Repliform is a great option, I have gotten many parts plated by them. SAT is another good vendor but they typically do really thin coatings so I am not sure it would be structural enough for you. From the sound of it, I think your best bet is to plate the most recent version of Tough.

Casting is easy if the parts are designed properly and you have good release, good venting, tooling, etc. Probably not a bad skill to bring in-house but one of the benefits of 3D printing is being able to get crazy geometries that don’t mold well.

I have had good results of mixing black and tough. For Snap-Connectors I use 33% tough with 66% black. The mixture has combined advantages of both resins (accuracy, strong and tough)
That is my general go-to resin mixture. Printed through the black cartridge (with black settings) on the Form2. I always print with the 25µm setting, so I can’t say anything about the other settings.
I currently print about half a cartridge per week (which is alot, at least I think so) and have used this mixture for about a year now.

Slight disadvantages:
-You have to take out 1/3 of the black in a new cartridge and store it in an old cartridge. Use a funnel and a painters filter.
-You must mix it thoroughly. This is easier if the cartridge is not full.
-The color of the print is a dark grey, and not the nice black. And you may get sedimentry lines in the model. I have only mechanical functional parts so this never bothers me. For nice looking prototypes painting is necessary anyway.

I did also try this (mixing) with grey. I had issues (warping, cracks) and will stick with black&tough.

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Awesome, thanks all for the tips.

Sounds like trying polyurethane might be a good first step, along with trying to mix resins for the right properties (though I don’t have any black left so it’d have to be with V3, which I hear is much more brittle, exactly the wrong direction).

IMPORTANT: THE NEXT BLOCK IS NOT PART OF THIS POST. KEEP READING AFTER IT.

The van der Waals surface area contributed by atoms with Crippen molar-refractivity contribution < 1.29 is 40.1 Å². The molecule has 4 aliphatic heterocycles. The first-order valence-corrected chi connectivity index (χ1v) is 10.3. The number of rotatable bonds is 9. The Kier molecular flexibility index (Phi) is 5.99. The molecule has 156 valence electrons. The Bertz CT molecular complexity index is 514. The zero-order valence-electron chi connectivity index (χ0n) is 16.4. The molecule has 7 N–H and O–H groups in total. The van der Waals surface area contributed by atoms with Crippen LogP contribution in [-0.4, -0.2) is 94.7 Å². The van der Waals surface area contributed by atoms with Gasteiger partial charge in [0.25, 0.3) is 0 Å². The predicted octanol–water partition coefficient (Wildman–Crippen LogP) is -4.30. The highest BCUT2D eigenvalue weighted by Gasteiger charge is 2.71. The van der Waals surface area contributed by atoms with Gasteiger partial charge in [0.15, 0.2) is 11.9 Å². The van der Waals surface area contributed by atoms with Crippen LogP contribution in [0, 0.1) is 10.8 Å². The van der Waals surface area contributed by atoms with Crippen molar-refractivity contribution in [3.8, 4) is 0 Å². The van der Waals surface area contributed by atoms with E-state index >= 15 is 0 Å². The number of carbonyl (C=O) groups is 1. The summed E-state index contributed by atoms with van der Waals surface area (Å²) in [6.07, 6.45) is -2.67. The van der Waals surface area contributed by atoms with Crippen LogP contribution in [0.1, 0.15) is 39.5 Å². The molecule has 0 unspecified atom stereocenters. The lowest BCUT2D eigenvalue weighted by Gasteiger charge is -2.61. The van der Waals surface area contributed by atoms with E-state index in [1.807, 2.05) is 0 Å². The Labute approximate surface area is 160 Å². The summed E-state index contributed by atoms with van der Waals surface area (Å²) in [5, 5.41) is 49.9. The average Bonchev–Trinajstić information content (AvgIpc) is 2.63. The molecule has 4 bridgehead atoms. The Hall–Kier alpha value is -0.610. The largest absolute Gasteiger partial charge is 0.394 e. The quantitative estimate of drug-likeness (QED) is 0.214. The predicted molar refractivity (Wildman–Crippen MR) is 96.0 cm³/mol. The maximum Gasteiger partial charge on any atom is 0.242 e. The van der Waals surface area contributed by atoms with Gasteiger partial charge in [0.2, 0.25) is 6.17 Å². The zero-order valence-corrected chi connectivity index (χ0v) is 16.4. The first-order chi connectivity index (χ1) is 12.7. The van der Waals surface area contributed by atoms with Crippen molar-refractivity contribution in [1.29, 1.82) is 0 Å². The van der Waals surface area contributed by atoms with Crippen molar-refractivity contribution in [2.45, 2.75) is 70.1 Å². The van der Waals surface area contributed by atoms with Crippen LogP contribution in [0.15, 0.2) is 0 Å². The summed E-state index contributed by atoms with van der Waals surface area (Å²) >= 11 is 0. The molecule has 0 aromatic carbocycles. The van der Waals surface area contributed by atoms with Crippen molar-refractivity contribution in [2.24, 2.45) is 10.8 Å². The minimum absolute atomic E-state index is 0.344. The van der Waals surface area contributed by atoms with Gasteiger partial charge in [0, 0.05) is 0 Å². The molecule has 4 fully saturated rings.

The plating would definitely solve my problem, but maybe only after I’ve made more progress on my project since I’m guessing there’s turnaround time and expense.

I can vouch for repliform! They do great work, and the parts are really robust after metal plating.

My rough mental model for the materials…

most brittle, stiff < - - - - - - - - - - - - - - - - - > least brittle, prone to warping
high temp, standard, tough, durable

I would have thought Tough would have been a good bet. It might depend on the geometry, Durable could work and would certainly get you towards a ductile failure mode but for thin parts it is very flexible.

For small parts, moldmaking is a good way to go. You might look at a rubber vulcanization process, we also tried a sacrificial casting process.

I have also heard of customers mixing black and tough to get some ratio that they prefer.

Repliform are great, we use them to plate parts and we’re working on some more resources on this topic.

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I can also vouch for repliform, great work.